mBio 02/2015; 6(1):e01670-14. DOI:10.1128/mBio.01670-14 · 6.88 Impact Factor
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    ABSTRACT: MicroRNAs (miRNAs) are small non-coding RNA species that can bind to both untranslated and coding regions of target mRNAs, causing their degradation or post-transcriptional modification. Currently, over 2500 miRNAs have been identified in the human genome. Burgeoning evidence suggests that dysregulation of human miRNAs can play a role in the pathogenesis of a variety of diseases, including cancer. In contrast, only a small subset of human miRNAs has been functionally validated in the pathogenesis of oncogenic viruses, in particular, Kaposi's sarcoma-associated herpesvirus (KSHV). KSHV is the etiologic agent of several human cancers, such as primary effusion lymphoma (PEL) and Kaposi's sarcoma (KS), which are mostly seen in acquired immune deficiency syndrome (AIDS) patients or other immuno-suppressed subpopulation. This review summarizes recent literature outlining mechanisms for KSHV/viral proteins regulation of cellular miRNAs contributing to viral pathogenesis, as well as recent findings about the unique signature of miRNAs induced by KSHV infection or KSHV-related malignancies.
    Viruses 11/2014; 6(11):4571-4580. DOI:10.3390/v6114571 · 3.28 Impact Factor
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    ABSTRACT: The human oncogenic Kaposi's Sarcoma-associated herpesvirus (KSHV) expresses a set of ∼20 viral miRNAs. miR-K10a stands out among these miRNAs because its entire stem-loop precursor overlaps the coding sequence for the Kaposin (Kap) A/C proteins. The ectopic expression of KapA has been reported to lead to transformation of rodent fibroblasts. However, these experiments inadvertently also introduced miR-K10a, which raises the question whether the transforming activity of the locus could in fact be due to miR-K10a expression. To answer this question, we have uncoupled miR-K10a and KapA expression. Our experiments revealed that miR-K10a alone transformed cells with similar efficiency as its co-expression with KapA. Maintenance of the transformed phenotype was conditional upon continued miR-K10a but not KapA protein expression, consistent with its dependence on miRNA-mediated changes in gene expression. Importantly, miR-K10a taps into an evolutionary conserved network of miR-142-3p targets, several of which are expressed in 3T3 cells and are also known inhibitors of cellular transformation. In summary, our studies of miR-K10a serve as an example of an unsuspected function of a miRNA whose precursor is embedded within a coding transcript. In addition, our identification of conserved miR-K10a targets that limit transformation will point the way to a better understanding of the role of this miRNA in KSHV-associated tumors. Kaposi's Sarcoma-associated herpesvirus (KSHV) is a human tumor virus. The viral Kaposin locus has known oncogenic potential, which has previously been ascribed to the encoded KapA protein. Here we show that the virally encoded miR-K10a miRNA, whose precursor overlaps the KapA coding region, may account for the oncogenic properties of this locus. Our data suggest that miR-K10a mimics the cellular miRNA miR-142-3p and thereby represses several known inhibitors of oncogenic transformation. Our work demonstrates that functional properties ascribed to a coding region may in fact be carried out by an embedded non-coding element and sheds light on the functions of viral miR-K10a. Copyright © 2014, American Society for Microbiology. All Rights Reserved.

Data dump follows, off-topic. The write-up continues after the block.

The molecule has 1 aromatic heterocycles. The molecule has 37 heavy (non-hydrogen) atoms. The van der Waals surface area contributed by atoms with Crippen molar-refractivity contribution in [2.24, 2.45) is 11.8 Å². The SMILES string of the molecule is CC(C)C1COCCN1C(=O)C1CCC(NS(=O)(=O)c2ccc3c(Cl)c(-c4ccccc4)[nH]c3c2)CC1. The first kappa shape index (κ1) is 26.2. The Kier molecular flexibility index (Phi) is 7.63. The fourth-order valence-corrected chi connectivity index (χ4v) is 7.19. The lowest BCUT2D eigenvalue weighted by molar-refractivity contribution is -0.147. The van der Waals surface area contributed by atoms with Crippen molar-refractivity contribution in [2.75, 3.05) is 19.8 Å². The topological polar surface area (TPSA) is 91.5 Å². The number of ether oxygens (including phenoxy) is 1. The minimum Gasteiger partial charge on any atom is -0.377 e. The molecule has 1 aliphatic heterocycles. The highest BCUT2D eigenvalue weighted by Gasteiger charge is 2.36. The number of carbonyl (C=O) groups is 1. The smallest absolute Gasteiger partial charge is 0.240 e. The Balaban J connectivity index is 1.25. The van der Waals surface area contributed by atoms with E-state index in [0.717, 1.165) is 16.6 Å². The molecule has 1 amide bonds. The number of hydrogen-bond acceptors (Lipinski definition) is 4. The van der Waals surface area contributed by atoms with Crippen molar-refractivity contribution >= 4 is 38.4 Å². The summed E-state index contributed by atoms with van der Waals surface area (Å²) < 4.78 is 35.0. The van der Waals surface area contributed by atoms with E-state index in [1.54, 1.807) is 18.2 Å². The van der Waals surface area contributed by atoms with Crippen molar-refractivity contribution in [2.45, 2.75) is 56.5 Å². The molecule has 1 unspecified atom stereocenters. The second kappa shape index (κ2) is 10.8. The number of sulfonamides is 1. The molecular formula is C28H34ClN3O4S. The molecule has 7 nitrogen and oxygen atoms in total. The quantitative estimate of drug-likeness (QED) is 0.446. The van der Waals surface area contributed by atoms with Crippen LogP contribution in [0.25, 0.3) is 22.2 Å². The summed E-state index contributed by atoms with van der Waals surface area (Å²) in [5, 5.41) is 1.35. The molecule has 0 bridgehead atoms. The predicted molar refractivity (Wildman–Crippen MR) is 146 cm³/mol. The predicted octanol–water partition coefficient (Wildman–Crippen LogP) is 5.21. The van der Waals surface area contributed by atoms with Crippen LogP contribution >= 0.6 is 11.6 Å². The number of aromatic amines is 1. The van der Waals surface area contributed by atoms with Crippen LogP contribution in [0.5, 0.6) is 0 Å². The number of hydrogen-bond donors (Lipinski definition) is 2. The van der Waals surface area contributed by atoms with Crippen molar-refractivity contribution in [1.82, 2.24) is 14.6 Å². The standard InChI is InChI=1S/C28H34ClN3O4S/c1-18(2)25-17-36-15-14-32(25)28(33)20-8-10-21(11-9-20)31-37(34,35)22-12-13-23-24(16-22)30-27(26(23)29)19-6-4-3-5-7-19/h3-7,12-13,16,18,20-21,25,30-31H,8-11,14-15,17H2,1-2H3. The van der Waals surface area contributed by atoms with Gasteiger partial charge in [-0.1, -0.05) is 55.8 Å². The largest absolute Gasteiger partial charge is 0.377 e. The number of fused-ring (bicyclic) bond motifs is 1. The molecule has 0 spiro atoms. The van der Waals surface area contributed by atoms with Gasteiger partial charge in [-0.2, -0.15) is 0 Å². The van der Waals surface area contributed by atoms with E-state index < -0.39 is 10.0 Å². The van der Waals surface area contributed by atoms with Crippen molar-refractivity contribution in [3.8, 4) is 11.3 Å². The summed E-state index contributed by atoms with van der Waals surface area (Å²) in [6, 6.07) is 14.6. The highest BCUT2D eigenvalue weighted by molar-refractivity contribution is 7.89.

Journal of Virology 12/2014; DOI:10.1128/JVI.03317-14 · 4.65 Impact Factor